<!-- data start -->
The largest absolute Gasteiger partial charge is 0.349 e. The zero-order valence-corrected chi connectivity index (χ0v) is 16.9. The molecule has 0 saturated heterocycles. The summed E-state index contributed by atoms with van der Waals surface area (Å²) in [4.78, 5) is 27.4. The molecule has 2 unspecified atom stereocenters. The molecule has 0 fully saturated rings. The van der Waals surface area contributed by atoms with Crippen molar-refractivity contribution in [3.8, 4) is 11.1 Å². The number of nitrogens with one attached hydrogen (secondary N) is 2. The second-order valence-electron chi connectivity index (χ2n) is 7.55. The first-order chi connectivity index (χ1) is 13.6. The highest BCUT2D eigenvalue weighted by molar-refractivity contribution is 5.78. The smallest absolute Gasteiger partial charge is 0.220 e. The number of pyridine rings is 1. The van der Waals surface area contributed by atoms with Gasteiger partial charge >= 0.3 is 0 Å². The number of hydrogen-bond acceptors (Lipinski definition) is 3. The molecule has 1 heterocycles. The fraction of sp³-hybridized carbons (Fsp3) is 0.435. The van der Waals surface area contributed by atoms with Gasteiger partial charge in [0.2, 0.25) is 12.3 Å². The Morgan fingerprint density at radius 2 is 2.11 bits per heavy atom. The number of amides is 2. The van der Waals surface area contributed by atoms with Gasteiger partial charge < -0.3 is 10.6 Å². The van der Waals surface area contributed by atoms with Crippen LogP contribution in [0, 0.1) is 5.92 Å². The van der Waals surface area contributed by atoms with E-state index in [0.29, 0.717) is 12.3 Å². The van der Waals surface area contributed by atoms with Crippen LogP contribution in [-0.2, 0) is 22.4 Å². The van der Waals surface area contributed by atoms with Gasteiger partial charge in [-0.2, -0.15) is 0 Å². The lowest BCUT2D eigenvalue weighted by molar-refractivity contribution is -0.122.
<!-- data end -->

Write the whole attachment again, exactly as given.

The largest absolute Gasteiger partial charge is 0.349 e. The zero-order valence-corrected chi connectivity index (χ0v) is 16.9. The molecule has 0 saturated heterocycles. The summed E-state index contributed by atoms with van der Waals surface area (Å²) in [4.78, 5) is 27.4. The molecule has 2 unspecified atom stereocenters. The molecule has 0 fully saturated rings. The van der Waals surface area contributed by atoms with Crippen molar-refractivity contribution in [3.8, 4) is 11.1 Å². The number of nitrogens with one attached hydrogen (secondary N) is 2. The second-order valence-electron chi connectivity index (χ2n) is 7.55. The first-order chi connectivity index (χ1) is 13.6. The highest BCUT2D eigenvalue weighted by molar-refractivity contribution is 5.78. The smallest absolute Gasteiger partial charge is 0.220 e. The number of pyridine rings is 1. The van der Waals surface area contributed by atoms with Gasteiger partial charge >= 0.3 is 0 Å². The number of hydrogen-bond acceptors (Lipinski definition) is 3. The molecule has 1 heterocycles. The fraction of sp³-hybridized carbons (Fsp3) is 0.435. The van der Waals surface area contributed by atoms with Gasteiger partial charge in [0.2, 0.25) is 12.3 Å². The Morgan fingerprint density at radius 2 is 2.11 bits per heavy atom. The number of amides is 2. The van der Waals surface area contributed by atoms with Gasteiger partial charge < -0.3 is 10.6 Å². The van der Waals surface area contributed by atoms with Crippen LogP contribution in [0, 0.1) is 5.92 Å². The van der Waals surface area contributed by atoms with E-state index in [0.29, 0.717) is 12.3 Å². The van der Waals surface area contributed by atoms with Crippen LogP contribution in [-0.2, 0) is 22.4 Å². The van der Waals surface area contributed by atoms with Gasteiger partial charge in [-0.2, -0.15) is 0 Å². The lowest BCUT2D eigenvalue weighted by molar-refractivity contribution is -0.122.